Latitudinal and energy dependence of energetic neutral atom spectral indices measured by the Interstellar Boundary Explorer

M. I. Desai, F. Allegrini, M. A. Dayeh, H. Funsten, J. Heerikhuisen, D. J. McComas, S. A. Fuselier, N. Pogorelov, N. A. Schwadron, G. P. Zank, E. J. Zirnstein

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12 Scopus citations


We investigate the latitudinal and energy dependence of the globally distributed 0.5-6 keV energetic neutral atom (ENA) spectra measured by the Interstellar Boundary Explorer (IBEX) during the first 3 yrs of the mission. Our results are: (1) the ENA spectral indices at the two lowest energies ( 0.89 and 1.47 keV) exhibit no clear trend with ecliptic latitude θ, while those at ∼2.29 and ∼3.41 keV exhibit a clear latitudinal pattern; flatter spectra occur above 60° latitude and steeper spectra occur ±30° of the equator. (2) The latitudinal dependence of the spectral indices at different energies can be represented by the cosine function γ = a0 + a1 cos (a2θ) with unique offsets, amplitudes, and phase angles; the higher energy ENA indices transition to successively larger amplitudes within ±45° of the equator. Our results confirm the previously reported latitudinal organization of the ENA spectra and their remarkable similarity to that of the solar wind (SW) speed observed by Ulysses in the inner heliosphere. While earlier studies showed that the ?0.5-6 keV globally distributed ENA spectral indices could be represented as single power laws over much of the sky, our new results indicate that this is an over-simplification because the spectral indices have an energy and latitude dependence. This dependence is an important factor that must be taken into consideration by models and simulations that seek to map the IBEX ENA observations back to the latitudinal profile of the SW speed structure observed in the inner heliosphere.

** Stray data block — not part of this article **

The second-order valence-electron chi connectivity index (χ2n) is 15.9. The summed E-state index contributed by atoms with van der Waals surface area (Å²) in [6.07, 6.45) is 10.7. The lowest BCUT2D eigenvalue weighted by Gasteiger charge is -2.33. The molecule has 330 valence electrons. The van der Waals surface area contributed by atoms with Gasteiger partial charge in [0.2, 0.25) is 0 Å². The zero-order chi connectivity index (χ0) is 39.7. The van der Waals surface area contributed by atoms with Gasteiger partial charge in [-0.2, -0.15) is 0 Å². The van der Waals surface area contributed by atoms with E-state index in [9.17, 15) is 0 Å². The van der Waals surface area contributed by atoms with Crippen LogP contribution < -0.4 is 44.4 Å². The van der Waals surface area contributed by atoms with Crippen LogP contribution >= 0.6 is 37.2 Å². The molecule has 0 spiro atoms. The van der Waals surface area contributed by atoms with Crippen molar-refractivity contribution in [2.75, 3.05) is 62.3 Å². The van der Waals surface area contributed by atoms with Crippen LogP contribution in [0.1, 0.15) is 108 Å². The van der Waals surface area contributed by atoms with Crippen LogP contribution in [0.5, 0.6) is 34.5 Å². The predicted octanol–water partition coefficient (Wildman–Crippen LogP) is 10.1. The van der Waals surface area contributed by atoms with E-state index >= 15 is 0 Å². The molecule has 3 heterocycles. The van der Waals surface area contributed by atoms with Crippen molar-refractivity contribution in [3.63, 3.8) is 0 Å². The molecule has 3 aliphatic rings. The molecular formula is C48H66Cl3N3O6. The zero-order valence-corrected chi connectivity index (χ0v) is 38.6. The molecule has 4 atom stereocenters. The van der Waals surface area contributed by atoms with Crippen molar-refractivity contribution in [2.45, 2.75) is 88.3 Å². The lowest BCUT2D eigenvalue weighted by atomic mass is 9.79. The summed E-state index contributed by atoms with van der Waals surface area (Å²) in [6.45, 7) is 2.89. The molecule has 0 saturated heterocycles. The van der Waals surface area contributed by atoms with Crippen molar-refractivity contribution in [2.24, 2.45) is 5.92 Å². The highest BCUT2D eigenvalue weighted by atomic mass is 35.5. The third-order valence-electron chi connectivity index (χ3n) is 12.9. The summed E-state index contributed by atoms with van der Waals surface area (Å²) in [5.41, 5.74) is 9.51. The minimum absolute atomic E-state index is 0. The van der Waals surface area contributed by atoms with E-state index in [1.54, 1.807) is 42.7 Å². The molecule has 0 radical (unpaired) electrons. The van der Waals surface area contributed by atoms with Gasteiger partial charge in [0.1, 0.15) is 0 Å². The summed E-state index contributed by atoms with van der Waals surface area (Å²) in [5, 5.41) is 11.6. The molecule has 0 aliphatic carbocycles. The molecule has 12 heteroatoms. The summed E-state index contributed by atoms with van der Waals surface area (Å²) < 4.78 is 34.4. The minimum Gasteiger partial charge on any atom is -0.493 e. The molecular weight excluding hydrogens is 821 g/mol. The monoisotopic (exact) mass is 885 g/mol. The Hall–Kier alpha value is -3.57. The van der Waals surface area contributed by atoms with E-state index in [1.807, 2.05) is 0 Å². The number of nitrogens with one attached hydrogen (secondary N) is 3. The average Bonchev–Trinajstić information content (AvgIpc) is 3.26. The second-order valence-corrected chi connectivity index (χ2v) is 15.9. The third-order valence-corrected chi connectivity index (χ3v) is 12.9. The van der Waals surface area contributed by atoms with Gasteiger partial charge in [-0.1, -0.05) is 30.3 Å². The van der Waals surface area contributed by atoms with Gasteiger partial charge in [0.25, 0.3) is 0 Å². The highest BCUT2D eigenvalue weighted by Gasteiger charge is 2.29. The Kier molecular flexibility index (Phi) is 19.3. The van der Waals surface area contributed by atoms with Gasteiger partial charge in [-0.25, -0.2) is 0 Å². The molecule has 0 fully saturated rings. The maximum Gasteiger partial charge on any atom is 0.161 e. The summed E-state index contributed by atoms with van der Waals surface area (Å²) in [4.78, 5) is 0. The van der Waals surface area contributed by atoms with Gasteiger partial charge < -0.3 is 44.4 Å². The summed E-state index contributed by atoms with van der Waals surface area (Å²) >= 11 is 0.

Original languageEnglish (US)
Article number100
JournalAstrophysical Journal
Issue number2
StatePublished - Apr 1 2015
Externally publishedYes

All Science Journal Classification (ASJC) codes

  • Astronomy and Astrophysics
  • Space and Planetary Science


  • ISM: Atoms
  • Magnetohydrodynamics (MHD)
  • Shock waves
  • Solar wind
  • Sun: Heliosphere


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